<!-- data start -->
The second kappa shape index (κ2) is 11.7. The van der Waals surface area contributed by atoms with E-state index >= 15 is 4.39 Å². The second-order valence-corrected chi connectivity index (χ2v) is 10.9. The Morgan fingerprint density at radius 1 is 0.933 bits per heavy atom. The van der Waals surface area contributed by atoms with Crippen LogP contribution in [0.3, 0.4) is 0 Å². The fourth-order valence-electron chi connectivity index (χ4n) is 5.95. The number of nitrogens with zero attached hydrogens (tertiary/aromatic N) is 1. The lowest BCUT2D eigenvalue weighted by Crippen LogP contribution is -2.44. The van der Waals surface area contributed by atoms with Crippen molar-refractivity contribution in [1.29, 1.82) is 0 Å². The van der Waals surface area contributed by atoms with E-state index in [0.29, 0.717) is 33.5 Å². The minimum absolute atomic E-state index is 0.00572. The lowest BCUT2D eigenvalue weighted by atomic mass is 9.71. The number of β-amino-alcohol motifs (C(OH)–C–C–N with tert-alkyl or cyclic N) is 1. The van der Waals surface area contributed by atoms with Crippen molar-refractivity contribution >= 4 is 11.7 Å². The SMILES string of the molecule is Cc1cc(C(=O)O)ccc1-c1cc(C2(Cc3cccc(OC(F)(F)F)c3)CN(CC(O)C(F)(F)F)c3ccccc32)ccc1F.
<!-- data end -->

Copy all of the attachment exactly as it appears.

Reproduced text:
The second kappa shape index (κ2) is 11.7. The van der Waals surface area contributed by atoms with E-state index >= 15 is 4.39 Å². The second-order valence-corrected chi connectivity index (χ2v) is 10.9. The Morgan fingerprint density at radius 1 is 0.933 bits per heavy atom. The van der Waals surface area contributed by atoms with Crippen LogP contribution in [0.3, 0.4) is 0 Å². The fourth-order valence-electron chi connectivity index (χ4n) is 5.95. The number of nitrogens with zero attached hydrogens (tertiary/aromatic N) is 1. The lowest BCUT2D eigenvalue weighted by Crippen LogP contribution is -2.44. The van der Waals surface area contributed by atoms with Crippen molar-refractivity contribution in [1.29, 1.82) is 0 Å². The van der Waals surface area contributed by atoms with E-state index in [0.29, 0.717) is 33.5 Å². The minimum absolute atomic E-state index is 0.00572. The lowest BCUT2D eigenvalue weighted by atomic mass is 9.71. The number of β-amino-alcohol motifs (C(OH)–C–C–N with tert-alkyl or cyclic N) is 1. The van der Waals surface area contributed by atoms with Crippen molar-refractivity contribution >= 4 is 11.7 Å². The SMILES string of the molecule is Cc1cc(C(=O)O)ccc1-c1cc(C2(Cc3cccc(OC(F)(F)F)c3)CN(CC(O)C(F)(F)F)c3ccccc32)ccc1F.